Friday, June 18, 2010

5.*: Blended learning at the University of Queensland

I've just returned from the 2010 Blended Learning conference at the University of Queensland, Brisbane. My keynote was beamed through via Elluminate to a UK group at the University of Hertfordshire, and a Cloudworks area provided some further interaction (the Cloudworks page for my keynote here).

I spoke on whether blended learning is a valuable educational goal, suggesting instead that we ought to think in more transcendant terms along the lines of L. Dee Fink's Significant learning and Jack Mezirow's Transformative learning. I also made mention of Narayanan's slow pedagogy (PDF).

There were several particular standouts for me at the event.
  1. Martin Oliver's excellent address (in the Elluminate recording) reminding us of the importance with starting with a consideration of the extreme diversity of our student body, and the use of a Frankenstein's monster image that quite nicely sums up a lot of blended learning.
  2. The work of David Craven (UQ foundation year) and his work with Business Island, primarily because of its excellent simulation and use of real-life collaboration (it makes use of Second Life but will soon move to OpenSim).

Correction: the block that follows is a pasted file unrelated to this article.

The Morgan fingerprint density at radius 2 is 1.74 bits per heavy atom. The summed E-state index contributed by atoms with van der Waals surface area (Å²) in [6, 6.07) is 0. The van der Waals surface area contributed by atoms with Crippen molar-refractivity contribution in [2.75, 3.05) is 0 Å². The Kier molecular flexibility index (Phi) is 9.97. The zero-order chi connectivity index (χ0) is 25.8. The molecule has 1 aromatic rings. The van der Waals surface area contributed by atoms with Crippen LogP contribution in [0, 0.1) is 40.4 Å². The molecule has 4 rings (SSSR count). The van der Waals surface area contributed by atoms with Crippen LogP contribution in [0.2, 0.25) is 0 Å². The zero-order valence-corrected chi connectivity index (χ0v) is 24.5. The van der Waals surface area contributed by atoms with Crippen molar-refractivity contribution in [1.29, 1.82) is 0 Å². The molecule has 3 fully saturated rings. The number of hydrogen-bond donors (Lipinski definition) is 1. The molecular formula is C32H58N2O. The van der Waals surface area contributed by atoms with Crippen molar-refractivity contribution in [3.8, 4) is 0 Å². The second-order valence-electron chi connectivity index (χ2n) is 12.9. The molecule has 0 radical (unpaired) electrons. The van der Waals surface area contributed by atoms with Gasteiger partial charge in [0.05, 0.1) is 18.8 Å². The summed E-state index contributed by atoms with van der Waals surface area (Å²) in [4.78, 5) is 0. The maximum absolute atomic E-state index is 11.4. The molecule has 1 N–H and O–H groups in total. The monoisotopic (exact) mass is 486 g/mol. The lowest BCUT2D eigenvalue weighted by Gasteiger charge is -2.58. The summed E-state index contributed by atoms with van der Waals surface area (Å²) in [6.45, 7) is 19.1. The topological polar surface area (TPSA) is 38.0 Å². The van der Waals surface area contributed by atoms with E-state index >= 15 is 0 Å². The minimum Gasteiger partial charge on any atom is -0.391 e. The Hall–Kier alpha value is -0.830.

3. A fantastic look at the results of the eCAPS project (see initial promises here). This, to me, was in itself a good reason for making the trip to Brisbane. The eCAPS work will soon be published (I am hoping in at least one journal that will catch e-practitioners' attention). It represents a wonderful synergy between learner-centredness, a clear outcomes focus, sound application of education theory and - as a result - an elegant use of digital technology. I hope to get members of the team to New Zealand at some stage.
  4. A chat with Dr Lynda Shevellar (UQ), whose courageous and dedicated use of blogging and online discussion demonstrates both the necessity of a lecturer with a firm commitment to online discourse and the significant challenges to applying it to an on-campus group.
There was so much more... Dr John Harrison and colleagues' excellent use of podcasting and assessment in courses associated with journalism and broadcasting; sound wisdom from an opening panel; and the opportunity to talk with members of UQs ITS and the ways in which they actively support e-learning development. Each of these discussions were in a richer context than what I can hope to adequately write about here.

I would like to express my appreciation to Drs Helen Farley and Caroline Steele for the invitation, and the opportunity to be inspired again about the possibilities we have for enriching education!

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